I also used the Jessem jig to drill the shelf pin holes.

To strengthen the side/top joints, I added small metal angle brackets. They’re hidden by the drawers.

I used dowels through the bottom into the sides to reinforce those joints.

I opted for a 1/2” back to further strengthen the case. I had to piece it together in sections because of how I had the plywood cut for shipping (and to omit the dado from the back of the cubby).

Cutting Dados for the Aluminum Accent Strips

I recently built a kerfmaker based on the design from YouTube creator I Simply Built This (https://www.youtube.com/watch?v=uhPvanE9fnc). I have seen several designs, and his is my favorite.

This project gave me my first opportunity to use it on a real project. It worked very well. I used it with my table saw to cut all of the dados and rabbets for this project, including the dados for the aluminum inlay on the drawers and door fronts.

To use it, I lined up the cut closest to my sled’s stop, used the kerfmaker with the tongue extended to set the stop block’s position, and made the cut.

Then, without moving the stop block, I rotated and moved the kerfmaker so its set screw touched the stop block, moved the work piece to contact the kerfmaker, and made the second cut.

Then I just made repeated cuts to remove the remaining material.

The only thing that would have made this job easier was a flat top grind saw blade. It took some sanding/scraping to flatten the grooves left by my saw blade.

Working with Aluminum

The accent strips are 3/8” wide, 1/4” thick 6061 aluminum bar stock from McMaster-Carr.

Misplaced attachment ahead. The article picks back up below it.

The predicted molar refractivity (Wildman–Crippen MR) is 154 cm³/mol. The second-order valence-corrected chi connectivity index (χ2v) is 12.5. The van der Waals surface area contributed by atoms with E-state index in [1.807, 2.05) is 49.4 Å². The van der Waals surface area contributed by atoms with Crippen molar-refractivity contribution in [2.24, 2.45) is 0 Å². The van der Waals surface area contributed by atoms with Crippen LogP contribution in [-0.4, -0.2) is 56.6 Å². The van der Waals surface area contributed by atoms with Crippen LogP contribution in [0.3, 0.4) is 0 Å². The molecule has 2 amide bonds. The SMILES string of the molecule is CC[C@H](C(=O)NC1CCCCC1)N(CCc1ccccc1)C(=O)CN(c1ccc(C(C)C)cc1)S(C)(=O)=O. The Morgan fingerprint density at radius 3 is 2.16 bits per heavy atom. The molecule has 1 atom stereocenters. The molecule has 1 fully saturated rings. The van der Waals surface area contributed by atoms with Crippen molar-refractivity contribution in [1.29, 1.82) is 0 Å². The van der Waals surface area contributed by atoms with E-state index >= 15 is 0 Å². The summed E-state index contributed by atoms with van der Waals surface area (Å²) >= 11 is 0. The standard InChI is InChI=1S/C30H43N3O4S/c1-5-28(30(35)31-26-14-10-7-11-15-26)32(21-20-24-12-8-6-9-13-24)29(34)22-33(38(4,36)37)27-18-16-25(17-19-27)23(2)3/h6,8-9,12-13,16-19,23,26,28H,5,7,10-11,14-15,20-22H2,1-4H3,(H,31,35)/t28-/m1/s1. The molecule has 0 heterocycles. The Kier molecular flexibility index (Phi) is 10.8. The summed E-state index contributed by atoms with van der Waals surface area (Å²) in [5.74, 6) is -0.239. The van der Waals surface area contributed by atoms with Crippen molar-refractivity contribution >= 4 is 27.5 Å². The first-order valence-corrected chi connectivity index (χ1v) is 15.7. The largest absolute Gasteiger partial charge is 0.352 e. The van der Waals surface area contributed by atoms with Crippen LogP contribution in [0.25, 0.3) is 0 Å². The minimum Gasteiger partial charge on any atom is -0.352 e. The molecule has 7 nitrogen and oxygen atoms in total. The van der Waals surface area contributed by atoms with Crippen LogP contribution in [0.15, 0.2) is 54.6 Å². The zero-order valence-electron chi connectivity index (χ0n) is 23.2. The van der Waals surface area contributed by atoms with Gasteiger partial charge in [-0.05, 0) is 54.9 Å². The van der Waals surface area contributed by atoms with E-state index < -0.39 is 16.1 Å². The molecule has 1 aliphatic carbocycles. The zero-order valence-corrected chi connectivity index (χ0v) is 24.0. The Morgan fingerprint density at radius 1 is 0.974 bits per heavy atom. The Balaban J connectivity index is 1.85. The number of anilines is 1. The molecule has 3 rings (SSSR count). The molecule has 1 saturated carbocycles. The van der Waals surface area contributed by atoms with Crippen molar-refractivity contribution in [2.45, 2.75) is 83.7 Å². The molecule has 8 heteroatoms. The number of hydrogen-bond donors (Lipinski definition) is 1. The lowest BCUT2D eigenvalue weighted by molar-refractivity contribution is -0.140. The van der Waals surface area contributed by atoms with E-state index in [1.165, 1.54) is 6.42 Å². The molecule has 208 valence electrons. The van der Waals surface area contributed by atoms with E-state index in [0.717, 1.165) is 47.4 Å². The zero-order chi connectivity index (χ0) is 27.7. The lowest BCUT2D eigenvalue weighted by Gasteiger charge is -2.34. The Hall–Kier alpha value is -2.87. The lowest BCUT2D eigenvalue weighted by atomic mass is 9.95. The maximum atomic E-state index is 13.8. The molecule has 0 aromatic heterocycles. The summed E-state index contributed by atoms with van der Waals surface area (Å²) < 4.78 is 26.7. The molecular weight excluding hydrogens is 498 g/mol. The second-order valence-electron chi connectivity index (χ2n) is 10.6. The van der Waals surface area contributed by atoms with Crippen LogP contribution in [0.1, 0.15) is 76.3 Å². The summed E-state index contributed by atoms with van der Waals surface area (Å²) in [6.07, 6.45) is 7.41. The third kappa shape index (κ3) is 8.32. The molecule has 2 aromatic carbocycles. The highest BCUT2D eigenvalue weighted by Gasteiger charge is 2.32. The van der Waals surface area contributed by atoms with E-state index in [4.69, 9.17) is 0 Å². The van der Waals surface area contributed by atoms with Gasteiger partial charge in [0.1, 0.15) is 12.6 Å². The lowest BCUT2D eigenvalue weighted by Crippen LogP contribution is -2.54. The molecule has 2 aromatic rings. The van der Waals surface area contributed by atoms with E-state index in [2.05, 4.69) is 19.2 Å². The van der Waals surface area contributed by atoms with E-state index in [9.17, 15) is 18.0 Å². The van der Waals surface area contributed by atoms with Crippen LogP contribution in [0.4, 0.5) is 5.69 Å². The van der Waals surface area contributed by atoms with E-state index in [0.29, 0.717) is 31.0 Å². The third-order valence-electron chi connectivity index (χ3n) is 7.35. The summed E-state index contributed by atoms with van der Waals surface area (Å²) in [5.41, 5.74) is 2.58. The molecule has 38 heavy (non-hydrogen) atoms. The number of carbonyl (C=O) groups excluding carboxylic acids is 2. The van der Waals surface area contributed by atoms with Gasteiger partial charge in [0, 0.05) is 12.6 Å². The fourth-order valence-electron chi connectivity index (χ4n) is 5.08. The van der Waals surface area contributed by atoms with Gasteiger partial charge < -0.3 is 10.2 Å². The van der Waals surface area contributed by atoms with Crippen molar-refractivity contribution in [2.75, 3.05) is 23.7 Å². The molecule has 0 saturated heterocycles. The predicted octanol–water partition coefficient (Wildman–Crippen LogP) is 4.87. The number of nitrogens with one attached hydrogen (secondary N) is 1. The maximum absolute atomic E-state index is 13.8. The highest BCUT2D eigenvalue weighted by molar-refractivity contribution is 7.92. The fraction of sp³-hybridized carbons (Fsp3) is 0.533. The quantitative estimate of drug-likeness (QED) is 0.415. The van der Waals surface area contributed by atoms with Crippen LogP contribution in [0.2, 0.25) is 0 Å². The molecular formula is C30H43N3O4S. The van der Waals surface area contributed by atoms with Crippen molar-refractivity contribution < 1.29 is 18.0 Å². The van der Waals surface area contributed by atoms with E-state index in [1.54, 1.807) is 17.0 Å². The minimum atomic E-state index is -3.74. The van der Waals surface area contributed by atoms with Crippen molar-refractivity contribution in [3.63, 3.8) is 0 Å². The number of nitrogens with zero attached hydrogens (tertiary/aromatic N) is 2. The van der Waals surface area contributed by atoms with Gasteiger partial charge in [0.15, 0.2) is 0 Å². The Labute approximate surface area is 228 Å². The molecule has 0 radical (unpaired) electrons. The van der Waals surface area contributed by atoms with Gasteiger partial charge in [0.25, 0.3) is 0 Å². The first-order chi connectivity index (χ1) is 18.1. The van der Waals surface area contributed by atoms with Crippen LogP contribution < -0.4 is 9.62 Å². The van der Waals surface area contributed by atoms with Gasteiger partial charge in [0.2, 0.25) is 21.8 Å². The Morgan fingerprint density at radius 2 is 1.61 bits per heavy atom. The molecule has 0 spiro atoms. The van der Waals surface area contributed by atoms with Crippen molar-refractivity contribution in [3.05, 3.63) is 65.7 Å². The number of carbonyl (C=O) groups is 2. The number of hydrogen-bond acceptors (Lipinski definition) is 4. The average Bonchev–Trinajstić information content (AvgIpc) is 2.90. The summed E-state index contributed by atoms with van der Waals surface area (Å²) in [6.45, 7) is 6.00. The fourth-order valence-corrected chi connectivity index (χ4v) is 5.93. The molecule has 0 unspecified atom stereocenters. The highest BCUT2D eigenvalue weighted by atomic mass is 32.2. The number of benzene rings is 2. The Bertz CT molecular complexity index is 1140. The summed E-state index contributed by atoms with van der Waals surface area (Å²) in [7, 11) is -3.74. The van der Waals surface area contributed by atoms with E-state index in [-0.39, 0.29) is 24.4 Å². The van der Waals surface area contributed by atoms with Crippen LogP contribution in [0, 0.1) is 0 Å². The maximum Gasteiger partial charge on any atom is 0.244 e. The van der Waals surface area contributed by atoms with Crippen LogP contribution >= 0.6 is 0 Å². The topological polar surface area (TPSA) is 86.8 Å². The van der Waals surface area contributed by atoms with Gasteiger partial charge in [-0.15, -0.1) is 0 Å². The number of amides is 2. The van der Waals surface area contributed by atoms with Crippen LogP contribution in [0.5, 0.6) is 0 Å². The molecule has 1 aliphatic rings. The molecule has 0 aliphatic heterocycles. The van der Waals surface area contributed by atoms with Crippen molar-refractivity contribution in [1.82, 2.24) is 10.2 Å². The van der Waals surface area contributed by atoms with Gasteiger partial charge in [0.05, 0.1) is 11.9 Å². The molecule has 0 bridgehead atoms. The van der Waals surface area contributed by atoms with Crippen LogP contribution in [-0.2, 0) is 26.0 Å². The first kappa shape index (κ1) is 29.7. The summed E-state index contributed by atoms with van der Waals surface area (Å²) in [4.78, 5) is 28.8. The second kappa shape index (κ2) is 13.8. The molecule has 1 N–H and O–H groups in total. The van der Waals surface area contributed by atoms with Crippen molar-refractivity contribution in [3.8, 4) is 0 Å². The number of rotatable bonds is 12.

The worst thing about working with it is cleaning it. I used a combination of 150-grit sandpaper and Scotch-Brite pads. It makes quite a mess (very fine dust particles), and I’ve learned to cover my workbench when cleaning metal to avoid powder stains.

Otherwise, it’s not too different from wood. I used my table saw to cut the pieces to size, and I used sandpaper to round over the outside ends.

Painting (Prefinishing)

As I mentioned in the introduction, I don’t like painting. I’m hopeless with a brush and only slightly less so with a mini foam roller. I didn’t relish the idea of painting the inside of the sideboard after construction, so I decided to paint all of the interior surfaces first.

I tested both foam and short nap (1/4”) rollers and got slightly better results from the latter. The main difference was that the short nap roller didn’t show pressure/friction marks as easily as the foam roller.

This photo is more of a reminder for me if I forget what to use in future projects. I found it at Lowe’s.

Before priming, I taped off all of the dados and rabbets that would later receive glue. That was very tedious.